|Chris Potter Trio: L-R Joe Martin, Marcus Gilmore, Chris Potter|
Chris Potter Trio
Monument National Ludger-Duvernay, 30th June 2016. Montreal Jazz Festival. Review by Sebastian Scotney)
There is probably no saxophonist around who can do what Chris Potter does. Can any other player match his combination of that forceful and assertive sound, the superhuman technique and velocity, and the pace and complexity of his idea-generation? Marius Neset perhaps(?) but his sound is not as consistently robust (that is not a value-judgement, just a comparison). During Potter’s closing sequence of Ask me now (remembering Joe Henderson) followed by Little Willie Leaps there was one chocks-off, full-throttle section of about five minutes which had, first, a linking passage of extreme intricacy and contrapuntal bravura for solo tenor saxophone, then leading into the final number where the notes were just flying in vast quantities. It was one of those powerhouse moments in jazz that you can’t forget.
This new trio gives Potter harmonic liberation and the freedom to explore, and it is certainly a contrast from his last two recorded projects for ECM. Both of those involved marshalling larger forces. First there was the harmony-rich, two-keyboard set-up with David Virelles and Craig Taborn in Sirens, and more recently the large ensemble Imaginary Cities.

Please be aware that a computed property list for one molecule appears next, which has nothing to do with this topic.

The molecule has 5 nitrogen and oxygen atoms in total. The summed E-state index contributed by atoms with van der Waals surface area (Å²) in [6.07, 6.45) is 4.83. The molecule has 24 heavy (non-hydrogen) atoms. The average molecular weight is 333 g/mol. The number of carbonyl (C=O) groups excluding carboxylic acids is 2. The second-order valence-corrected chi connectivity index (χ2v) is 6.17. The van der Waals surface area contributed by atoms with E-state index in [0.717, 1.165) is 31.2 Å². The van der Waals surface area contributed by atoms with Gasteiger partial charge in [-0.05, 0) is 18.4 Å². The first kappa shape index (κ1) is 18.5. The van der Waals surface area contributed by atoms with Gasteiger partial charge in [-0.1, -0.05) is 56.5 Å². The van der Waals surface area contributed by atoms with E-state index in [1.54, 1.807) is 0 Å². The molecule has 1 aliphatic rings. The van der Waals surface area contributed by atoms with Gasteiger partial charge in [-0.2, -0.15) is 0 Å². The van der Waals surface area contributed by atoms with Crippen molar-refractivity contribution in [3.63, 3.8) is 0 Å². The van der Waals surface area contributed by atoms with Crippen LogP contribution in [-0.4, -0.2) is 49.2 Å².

He is enjoying the freedom of this new context, and the work-in-progress, journey-still-to-be-travelled feel of the trio with Marcus Gilmore on Drums and Joe Martin on bass. He was enjoying being able to explain that most of the titles are not yet set in stone, because, with no recording planned for about a year, they just don’t need to be.
The material has range and interest, from Dream 3 (provisional title) a gentle composition which showed Joe Martin at his persuasive best on arco bass – it was refreshing to hear a second melodic voice – to a fascinating and characterful number called Dr Benway trying to capture the enigma of the curious sage in Willian Burrough’s The Naked Lunch. In Marcus Gilmore he has a drummer who knows how to match and sustain the feeling of energy and busy-ness. They had many a handover with the temperature set at white heat. Gilmore just rises to every challenge thrown at him. My only quibble would be that Bassist Joe Martin was only indistinctly audible in the sound mix for about the first half an hour, his presence just a shadow and a colour. Once he was audible, it became clear quite why he is in such demand in New York.
What this setting reveals about Potter is the organisation, the planning, the order he brings to this setting without a harmony instrument and where he is leader. It feels like the right project at the right time with the right people. The Montreal audience – the downstairs and the mezzanine of Canada’s oldest theatre from 1893 were virtually full on a night with many other things going on – was appreciative, and gave the band the full attention, the well-schooled applause and the final standing ovation that the trio deserved.
|The trio happily acknowledging a standing ovation|